Behavior mod outlines the pattern for you, arranges the material so that your rignt hemisphere perceives, while your left learns by rote. That's what my stories are supposed to do: help the right perceive patterns and become emotionally involved while presenting the material in a form easily memorized by the left.

Although it makes sense and seems to work, one still wonders what kind of guy would use a comic-book story to ruminate on the mind/body/soul question in the middle of an introductory psych text. But McConnell is a scientist with a reputation for being less than orthodox in his research and methodology. Worse, he has been accused of being a humorist, which, to paraphrase Arthur Koestler, has unleashed

the hostility of the gray birds in the groves of academe against this bird with the too-hilarious voice.

McConnell personifies a select minority of scientists who openly – too openly – employ humor as a modus operandi. His irrepressible desire to have a good laugh has gotten him into some deep and piranha-filled water. So we posed the question: Can science and humor exist on the same plane?

I hope so, the psychologist says with an air of elegant melancholia that often hangs like a little cloud over the head of our best humorists.

But, I remind you, most people with political power don’t have a good sense of humor – in any field. New endeavors need humor, because you’re trying to unify a group; you’re fighting for you existence, or fighting an establishment. Humor doesn’t go over well; humor has too much intellect in it.

Our story – really a tragicomedy – begins in 1953 at the University of Texas, where two psychology grad students, McConnell and Robert Thompson, are conditioning freshwater flatworms to contract, or scrunch up, each time a mild shock is delivered through the water in their trough. Just before the shock, an electric light is turned on above the trough. Could the worms be taught to scrunch when they see the light – sans shock? McConnell and Thompson thought so.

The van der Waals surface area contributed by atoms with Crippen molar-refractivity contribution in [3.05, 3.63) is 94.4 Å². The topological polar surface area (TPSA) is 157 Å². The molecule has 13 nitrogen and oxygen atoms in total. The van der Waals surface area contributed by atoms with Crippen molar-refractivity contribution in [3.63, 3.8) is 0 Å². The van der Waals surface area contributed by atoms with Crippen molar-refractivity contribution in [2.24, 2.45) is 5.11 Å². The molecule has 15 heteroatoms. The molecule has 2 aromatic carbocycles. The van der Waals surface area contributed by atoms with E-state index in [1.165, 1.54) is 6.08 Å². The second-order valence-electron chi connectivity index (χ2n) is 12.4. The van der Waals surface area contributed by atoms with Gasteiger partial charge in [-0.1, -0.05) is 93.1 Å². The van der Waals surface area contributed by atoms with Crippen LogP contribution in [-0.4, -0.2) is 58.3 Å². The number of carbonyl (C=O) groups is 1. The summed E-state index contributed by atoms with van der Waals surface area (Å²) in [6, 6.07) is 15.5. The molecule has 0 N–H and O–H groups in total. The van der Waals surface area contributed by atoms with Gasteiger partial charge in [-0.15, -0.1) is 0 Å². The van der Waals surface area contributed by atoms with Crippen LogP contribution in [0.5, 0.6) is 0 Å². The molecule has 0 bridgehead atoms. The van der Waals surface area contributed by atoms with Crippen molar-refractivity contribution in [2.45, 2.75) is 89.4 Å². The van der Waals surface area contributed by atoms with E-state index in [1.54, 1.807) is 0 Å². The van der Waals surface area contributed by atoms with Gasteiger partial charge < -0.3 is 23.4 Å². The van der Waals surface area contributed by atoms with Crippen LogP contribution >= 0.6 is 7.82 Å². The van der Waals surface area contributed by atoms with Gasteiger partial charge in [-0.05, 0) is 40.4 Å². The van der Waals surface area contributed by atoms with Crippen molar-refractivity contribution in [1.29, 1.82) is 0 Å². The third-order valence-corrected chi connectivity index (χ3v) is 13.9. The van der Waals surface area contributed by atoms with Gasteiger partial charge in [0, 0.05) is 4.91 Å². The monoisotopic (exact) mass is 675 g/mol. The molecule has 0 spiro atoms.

The flatworm, or planarian, sometimes described as a gliding patch of slimy skin, is a fabulous creature able to divide into scores of pieces, each of which regenerates into a new worm. As the lowest organism on the phylogenic scale, it has a primitive brain and synaptic nervous system. Planaria present an elemental model on which to study learning and memory.

The two young worm runners’ results, indicating that planarians can be taught to scrunch up on cue, made no waves, McConnell went on to teach at the University of Michigan, where he took the experiment one scrunch further. He cut the worms in half, and when the tail halves had regenerated, they remembered a such about how to behave in the spotlight as the head did, and sometimes more.

If I had to do it over, I would have qualified all my statement with ‘ifs’ and ‘perhapses’ appeared dead serious, and never smiled at anything. And I would have gone mad


This bit of news raised eyebrows, especially when McConnell conjectured publicly that some chemical conditioning may take place during training that could be transmitted to succeeding generations of worms. If this should prove true for men and women as well as worms, he told Newsweek in 1959, then memory and learning would appear to have a chemical, inherited basis. With statements like this, smacking ever so faintly of Lamarckian Heresy, the atmosphere surrounding McConnell’s lab began to heat up. But there was more to come, much more. By now McConnell was an established researcher, receiving grants. At that time we began classically training a bunch of ‘victim’ planarians, McConnell recalls, guiding us down Memory Lane.